Australia and Indonesia today announced a 100-day plan to implement a long-awaited trade deal, hoping to deepen bilateral trade that is currently worth a $12 billion a year. Both the nations hailed a ‘new beginning’ for their troubled relationship in the past. Visiting Indonesian President Joko Widodo also addressed Australia’s parliament.
In a joint public appearance with Widodo in Canberra, Australian Prime Minister Scott Morrison outlined a 100-day action plan for implementation. He called the long-delayed deal a “mutually beneficial arrangement, one that sees the cooperation of our economies for the strong growth that we will see over the next decade and beyond”.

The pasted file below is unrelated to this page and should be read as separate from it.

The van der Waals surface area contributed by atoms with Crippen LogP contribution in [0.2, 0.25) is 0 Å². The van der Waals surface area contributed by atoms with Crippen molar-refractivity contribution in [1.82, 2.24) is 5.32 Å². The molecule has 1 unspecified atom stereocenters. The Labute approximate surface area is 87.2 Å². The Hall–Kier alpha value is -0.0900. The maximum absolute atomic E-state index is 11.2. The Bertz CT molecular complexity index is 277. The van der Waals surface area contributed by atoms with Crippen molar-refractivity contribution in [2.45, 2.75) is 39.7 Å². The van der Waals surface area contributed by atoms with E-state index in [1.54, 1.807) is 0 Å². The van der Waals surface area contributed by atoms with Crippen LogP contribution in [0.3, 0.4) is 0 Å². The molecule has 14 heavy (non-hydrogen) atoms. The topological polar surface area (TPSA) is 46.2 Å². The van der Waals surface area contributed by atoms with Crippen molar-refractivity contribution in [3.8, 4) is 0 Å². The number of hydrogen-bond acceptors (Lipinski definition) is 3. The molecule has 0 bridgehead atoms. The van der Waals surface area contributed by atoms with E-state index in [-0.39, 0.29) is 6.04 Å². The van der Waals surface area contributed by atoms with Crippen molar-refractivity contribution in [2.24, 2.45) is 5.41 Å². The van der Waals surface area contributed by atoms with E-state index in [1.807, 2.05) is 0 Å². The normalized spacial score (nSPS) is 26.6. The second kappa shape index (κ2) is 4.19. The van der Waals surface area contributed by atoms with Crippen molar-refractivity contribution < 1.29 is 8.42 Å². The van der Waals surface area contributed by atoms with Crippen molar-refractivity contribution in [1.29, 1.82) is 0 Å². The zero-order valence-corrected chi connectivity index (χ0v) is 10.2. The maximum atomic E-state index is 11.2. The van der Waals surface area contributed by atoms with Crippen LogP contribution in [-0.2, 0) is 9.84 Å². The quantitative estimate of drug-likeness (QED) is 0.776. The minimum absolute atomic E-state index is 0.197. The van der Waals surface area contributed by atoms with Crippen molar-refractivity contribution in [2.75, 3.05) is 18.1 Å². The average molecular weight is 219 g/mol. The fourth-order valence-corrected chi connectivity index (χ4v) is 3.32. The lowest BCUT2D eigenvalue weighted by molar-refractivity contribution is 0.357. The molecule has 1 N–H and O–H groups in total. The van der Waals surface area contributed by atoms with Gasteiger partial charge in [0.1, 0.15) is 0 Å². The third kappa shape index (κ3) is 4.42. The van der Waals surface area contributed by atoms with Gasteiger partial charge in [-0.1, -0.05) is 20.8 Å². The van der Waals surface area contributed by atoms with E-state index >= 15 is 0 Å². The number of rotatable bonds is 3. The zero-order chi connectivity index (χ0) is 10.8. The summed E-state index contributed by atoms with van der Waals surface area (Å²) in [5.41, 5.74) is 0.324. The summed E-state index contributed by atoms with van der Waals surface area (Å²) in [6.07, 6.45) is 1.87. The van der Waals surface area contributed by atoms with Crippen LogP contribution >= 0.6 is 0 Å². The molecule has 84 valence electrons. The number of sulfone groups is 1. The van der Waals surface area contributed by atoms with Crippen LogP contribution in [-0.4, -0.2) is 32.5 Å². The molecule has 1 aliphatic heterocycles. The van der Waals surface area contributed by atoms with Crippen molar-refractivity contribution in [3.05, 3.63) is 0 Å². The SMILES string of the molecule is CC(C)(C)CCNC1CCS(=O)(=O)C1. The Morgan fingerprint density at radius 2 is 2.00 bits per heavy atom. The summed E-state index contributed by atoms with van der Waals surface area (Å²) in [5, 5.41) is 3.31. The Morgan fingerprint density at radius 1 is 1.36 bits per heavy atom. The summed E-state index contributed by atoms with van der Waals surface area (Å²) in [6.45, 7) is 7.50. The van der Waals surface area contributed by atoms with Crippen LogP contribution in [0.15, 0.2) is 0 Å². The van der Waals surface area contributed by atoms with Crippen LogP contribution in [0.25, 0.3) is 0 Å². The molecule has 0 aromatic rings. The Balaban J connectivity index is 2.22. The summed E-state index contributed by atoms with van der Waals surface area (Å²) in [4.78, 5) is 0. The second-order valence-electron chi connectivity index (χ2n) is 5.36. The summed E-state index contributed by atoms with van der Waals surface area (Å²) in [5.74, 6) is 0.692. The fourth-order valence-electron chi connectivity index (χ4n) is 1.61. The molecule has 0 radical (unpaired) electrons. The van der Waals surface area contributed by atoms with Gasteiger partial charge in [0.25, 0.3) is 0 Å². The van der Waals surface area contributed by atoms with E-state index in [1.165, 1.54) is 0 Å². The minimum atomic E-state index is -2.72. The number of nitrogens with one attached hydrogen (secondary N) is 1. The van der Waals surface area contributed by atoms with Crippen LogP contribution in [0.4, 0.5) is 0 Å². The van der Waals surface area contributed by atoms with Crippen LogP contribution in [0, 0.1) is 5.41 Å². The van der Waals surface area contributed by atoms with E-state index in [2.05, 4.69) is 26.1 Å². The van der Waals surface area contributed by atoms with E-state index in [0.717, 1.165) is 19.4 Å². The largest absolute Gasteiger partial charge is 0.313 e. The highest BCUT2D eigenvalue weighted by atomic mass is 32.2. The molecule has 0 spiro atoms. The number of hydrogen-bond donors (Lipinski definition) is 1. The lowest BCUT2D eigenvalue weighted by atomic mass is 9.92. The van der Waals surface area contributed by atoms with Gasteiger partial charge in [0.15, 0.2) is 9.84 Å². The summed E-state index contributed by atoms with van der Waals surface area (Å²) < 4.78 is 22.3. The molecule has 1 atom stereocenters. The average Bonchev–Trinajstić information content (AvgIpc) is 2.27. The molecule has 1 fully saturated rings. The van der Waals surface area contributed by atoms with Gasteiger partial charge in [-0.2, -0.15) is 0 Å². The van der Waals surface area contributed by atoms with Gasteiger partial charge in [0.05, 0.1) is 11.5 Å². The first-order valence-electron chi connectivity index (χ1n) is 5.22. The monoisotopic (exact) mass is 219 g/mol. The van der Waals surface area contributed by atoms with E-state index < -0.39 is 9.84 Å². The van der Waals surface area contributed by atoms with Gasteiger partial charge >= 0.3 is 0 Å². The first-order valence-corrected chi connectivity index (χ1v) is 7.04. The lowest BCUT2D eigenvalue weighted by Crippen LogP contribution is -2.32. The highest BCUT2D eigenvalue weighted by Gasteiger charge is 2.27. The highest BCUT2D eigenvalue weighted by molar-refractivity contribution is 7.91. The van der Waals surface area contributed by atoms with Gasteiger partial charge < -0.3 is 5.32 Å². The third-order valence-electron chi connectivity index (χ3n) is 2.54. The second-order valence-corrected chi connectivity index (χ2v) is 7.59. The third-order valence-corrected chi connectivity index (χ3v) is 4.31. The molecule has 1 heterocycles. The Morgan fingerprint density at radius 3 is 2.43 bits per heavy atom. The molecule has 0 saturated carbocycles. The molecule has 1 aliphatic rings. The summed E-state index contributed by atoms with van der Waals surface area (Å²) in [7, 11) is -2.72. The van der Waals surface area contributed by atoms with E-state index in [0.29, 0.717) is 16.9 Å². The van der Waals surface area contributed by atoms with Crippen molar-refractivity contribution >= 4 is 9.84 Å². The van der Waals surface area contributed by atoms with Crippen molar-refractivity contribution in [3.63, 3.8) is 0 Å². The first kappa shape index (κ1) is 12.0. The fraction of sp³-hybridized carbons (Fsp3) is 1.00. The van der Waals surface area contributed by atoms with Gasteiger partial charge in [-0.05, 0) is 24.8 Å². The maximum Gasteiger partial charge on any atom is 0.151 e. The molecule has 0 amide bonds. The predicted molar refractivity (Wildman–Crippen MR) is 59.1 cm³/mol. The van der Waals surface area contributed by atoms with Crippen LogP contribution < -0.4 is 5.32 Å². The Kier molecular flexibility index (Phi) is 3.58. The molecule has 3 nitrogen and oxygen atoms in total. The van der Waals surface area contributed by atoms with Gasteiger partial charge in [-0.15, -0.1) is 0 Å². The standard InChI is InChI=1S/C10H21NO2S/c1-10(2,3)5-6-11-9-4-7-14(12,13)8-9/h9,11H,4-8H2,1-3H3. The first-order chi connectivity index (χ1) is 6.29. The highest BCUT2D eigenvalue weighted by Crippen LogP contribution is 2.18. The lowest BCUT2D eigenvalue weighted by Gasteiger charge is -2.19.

Widodo said his visit marked ‘a new beginning of a new relationship’ between the two sides. The Australia-Indonesia trade deal, negotiations over which began in 2010, was ratified by Indonesia’s parliament last week, according to global newswires.
The agreement will eventually see elimination of all Australian trade tariffs, while 94 per cent of Indonesian duties will be gradually eliminated. Greater access to the Australian market is expected to spur Indonesia’s automotive and textile industries. The pact also includes improved access for Australia’s agriculture industry to Indonesia’s vast market of 260 million people.
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